Forensic tech shows if samples come from smokers

Forensic tech shows if samples...
The intake of nicotine produces a tell-tale metabolite known as cotinine
The intake of nicotine produces a tell-tale metabolite known as cotinine
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The intake of nicotine produces a tell-tale metabolite known as cotinine
The intake of nicotine produces a tell-tale metabolite known as cotinine

When you're trying to establish who was present when a crime was committed, every little clue helps. That's where a newly repurposed forensic technique comes in, as it can determine if oral fluid comes from a smoker or non-smoker.

The technique is in fact an existing process known as Raman spectroscopy, in which monochromatic light (usually from a laser) is shone onto a sample. The molecules in that substance vibrate in response, scattering the light in a unique manner. Therefore, by analyzing that scattered light, it's possible to ascertain which chemicals are present in the sample.

Led by Prof. Igor Lednev, researchers from the University at Albany found that cotinine – which is the main metabolite produced by the body in response to nicotine intake – has a distinctive and recognizable spectroscopic signature within oral fluid. Consisting of more than just saliva, oral fluid also contains "oral mucosal transudate," which is in turn derived from blood serum.

In lab tests, the scientists used Raman spectroscopy to analyze samples from 32 volunteers of differing ages, races and sexes. Half of those people were self-described regular smokers, while the other half claimed they had never smoked. Based on the cotinine readings, the team was accurately able to determine whether or not each sample came from a smoker.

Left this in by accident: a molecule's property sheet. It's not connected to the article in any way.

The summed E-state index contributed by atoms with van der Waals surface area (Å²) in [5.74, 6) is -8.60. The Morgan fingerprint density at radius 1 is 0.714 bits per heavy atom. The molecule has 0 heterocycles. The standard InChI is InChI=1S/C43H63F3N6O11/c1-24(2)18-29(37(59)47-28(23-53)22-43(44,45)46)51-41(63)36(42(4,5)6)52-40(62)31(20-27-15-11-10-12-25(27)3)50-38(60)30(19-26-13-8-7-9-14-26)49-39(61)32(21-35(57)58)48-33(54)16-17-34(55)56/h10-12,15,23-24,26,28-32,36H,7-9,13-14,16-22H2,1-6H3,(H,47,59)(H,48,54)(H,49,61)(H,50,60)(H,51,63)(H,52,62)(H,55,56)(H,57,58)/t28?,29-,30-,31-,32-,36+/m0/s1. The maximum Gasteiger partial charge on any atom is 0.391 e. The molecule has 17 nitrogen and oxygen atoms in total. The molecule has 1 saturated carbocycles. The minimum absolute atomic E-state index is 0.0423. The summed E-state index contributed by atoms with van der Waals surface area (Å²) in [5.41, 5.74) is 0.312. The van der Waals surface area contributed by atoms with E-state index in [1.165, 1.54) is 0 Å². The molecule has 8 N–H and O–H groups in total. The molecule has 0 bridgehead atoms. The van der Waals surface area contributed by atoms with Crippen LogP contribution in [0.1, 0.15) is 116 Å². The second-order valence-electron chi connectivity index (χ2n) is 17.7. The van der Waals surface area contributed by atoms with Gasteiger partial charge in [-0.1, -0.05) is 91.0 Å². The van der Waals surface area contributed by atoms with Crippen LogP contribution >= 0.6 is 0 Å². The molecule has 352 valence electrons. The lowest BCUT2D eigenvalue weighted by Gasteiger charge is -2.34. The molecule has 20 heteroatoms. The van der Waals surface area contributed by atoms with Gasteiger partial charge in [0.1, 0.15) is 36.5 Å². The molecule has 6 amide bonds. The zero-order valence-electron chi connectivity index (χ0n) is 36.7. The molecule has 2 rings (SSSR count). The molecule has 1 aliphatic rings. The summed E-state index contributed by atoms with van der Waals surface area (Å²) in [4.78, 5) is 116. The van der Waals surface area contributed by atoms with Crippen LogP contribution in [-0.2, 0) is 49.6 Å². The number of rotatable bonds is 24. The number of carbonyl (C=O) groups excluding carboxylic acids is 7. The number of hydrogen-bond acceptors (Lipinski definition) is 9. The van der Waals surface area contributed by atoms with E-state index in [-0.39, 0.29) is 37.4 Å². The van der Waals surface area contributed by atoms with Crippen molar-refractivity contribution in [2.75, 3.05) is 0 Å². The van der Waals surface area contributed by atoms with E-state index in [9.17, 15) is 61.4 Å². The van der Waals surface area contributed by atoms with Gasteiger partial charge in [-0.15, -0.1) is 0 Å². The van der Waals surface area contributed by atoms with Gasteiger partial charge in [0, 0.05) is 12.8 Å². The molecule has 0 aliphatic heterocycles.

More research still needs to be conducted, on factors such as the effect that food and drink have on oral fluid content. Ultimately, though, it is hoped that the technology could assist in the solving of crimes.

"Our goal is to help crime science investigators (CSIs) build a phenotype profile for suspects in the early stages of an investigation," says Lednev. "A CSI would, of course, prefer to build a DNA profile. But, that is often not an option. We offer a viable alternative."

The research is described in a paper that was recently published in the Journal of Biophotonics.

Source: University at Albany

Given the prevalence of smoking in the US and many other countries, it doesn't seem that this will help much to narrow down a list of potential suspects. It might exclude some people, but only assuming that sampling is exhaustive.
@paul314 About 15% of the adult population of the USA are considered habitual smokers. Using this forensic technique, 85% of potential suspects can be ruled out, should the evidence support the theory that the perp was a smoker. I'd say that's useful elimination. Of course the opposite appliers if the perp is a non-smoker.
Which begs the question, is the proportion of smoking amongst criminals higher than the general population average?
Any tool which eliminates even just one suspect from an enquiry is worth having. Especially where the effect of applying such tools is cumulative.